The solvency position of Canadian defined benefit pension plans reached their highest level since 2001 during the first quarter of 2018 before retreating in the final weeks of March. The Mercer Pension Health Index, which represents the solvency ratio of a hypothetical plan, stood at 106 per cent on March 30th, unchanged from the beginning of the year. The median solvency ratio of the pension plans of Mercer clients was 98 per cent at March 30th, up from 97 per cent at the end of 2017.
The funded position of pension plans was boosted slightly in the first quarter by a 5 basis point increase in long-term interest rates. Equity markets exhibited volatility but, for most plans, their impact on funded positions was only mildly detracting.
“The funded position of a typical Canadian defined benefit pension plan remains up almost 20 per cent since the November 2016 U.S. election,” said Manuel Monteiro, Leader of Mercer Canada’s Financial Strategy Group.
However, volatility returned to the equity markets in the first quarter of 2018, triggered by the prospect of higher short-term interest rates, rising geo-political tensions and, most recently, the mounting prospects of a global trade war.
The recent volatility serves as an important reminder that despite the extended bull market run we have observed in recent periods, equity markets can also move down sharply. Sponsors of closed and frozen defined benefit plans need to urgently consider whether their current risk profile makes sense given their strong financial position and the risks looming on the horizon. “We believe that many of these plans are too exposed to risk, and that their sponsors should consider moving to a lower risk asset mix or entering into an annuity transaction,” continued Monteiro. A significant reduction in risk is likely not affordable for defined benefit plans which remain open – however, these sponsors should consider opportunities to diversify their return sources, particularly through optimizing their equity portfolio and increased allocation to alternative assets.
From An Investment Standpoint
A typical balanced pension portfolio would have declined by 0.5 per cent during the first quarter of 2018. Both the Canadian and foreign equity markets delivered negative returns over the quarter in local currency, while the fixed income market was relatively flat.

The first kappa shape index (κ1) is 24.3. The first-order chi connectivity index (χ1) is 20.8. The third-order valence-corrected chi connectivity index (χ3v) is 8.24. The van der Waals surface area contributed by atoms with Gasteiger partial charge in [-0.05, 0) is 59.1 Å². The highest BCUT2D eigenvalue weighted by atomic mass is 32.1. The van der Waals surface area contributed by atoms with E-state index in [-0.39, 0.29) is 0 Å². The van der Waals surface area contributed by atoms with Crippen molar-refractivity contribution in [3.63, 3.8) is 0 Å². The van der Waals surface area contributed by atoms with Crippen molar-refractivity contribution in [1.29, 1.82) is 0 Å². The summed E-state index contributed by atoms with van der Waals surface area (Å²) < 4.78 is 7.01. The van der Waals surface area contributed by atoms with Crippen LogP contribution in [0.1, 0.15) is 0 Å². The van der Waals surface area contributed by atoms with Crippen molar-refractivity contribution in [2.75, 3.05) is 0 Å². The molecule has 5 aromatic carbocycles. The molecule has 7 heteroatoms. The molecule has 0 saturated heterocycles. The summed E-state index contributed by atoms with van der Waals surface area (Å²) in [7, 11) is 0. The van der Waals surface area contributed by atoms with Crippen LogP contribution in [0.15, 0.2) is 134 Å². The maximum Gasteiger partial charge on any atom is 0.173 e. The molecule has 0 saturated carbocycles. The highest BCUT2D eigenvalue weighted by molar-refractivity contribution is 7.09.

Canadian equities struggled over the first quarter, with negative performance across all sectors with the exception of Information Technology (+10.2 per cent) and Real Estate (+0.5 per cent). Despite a relatively strong earnings reporting season for TSX companies, negative market performance over the quarter was driven by uncertainty around recent NAFTA negotiations, in addition to household debt. These concerns are also apparent in the performance of the Canadian dollar, which depreciated versus the U.S. dollar over the quarter, benefiting investors that remained unhedged on foreign investments.
Broad-market Canadian fixed income was flat over the quarter except real return bonds which fared much better. Overall yields rose by 10 basis points, and long-term yields rose by 5 basis points.
Late last week, U.S. President Trump announced plans to impose tariffs on up to $60 billion of imports from China. “We have observed a heightened level of volatility in the markets over recent periods,” said Sofia Assaf, Principal and Senior Investment Consultant at Mercer Canada. “Investors are showing sensitivity to headwinds of tighter monetary policy, trade protectionism and geopolitical uncertainty and we anticipate volatility to ensue over 2018 as a result.”
U.S. equity returns were positive in CAD (2.1 per cent) but negative in USD terms (-0.8 per cent) over the quarter. The CAD depreciated against the Euro, GBP and USD over the quarter. As a result, unhedged international (EAFE) equities outperformed with a return of 1.4 per cent in CAD versus a return of -4.2 per cent in local currency. Emerging markets continued to lead foreign equity performance, returning 4.4 per cent in CAD (0.8 per cent in local currency terms) over the first quarter.
The Bank of Canada and the U.S. Federal Reserve both raised rates in the first quarter of 2018 continuing on the contractionary monetary policy path. The Bank of Canada increased its target for the overnight rate to 1.25 per cent in January, while the U.S. Federal Reserve raised its target interest rate in March by a quarter percentage point to between 1.50 per cent and 1.75 per cent. March’s Federal Reserve meeting also marked the first meeting overseen by new Chairman Jerome Powell, following his appointment in February.
The Mercer Pension Health Index
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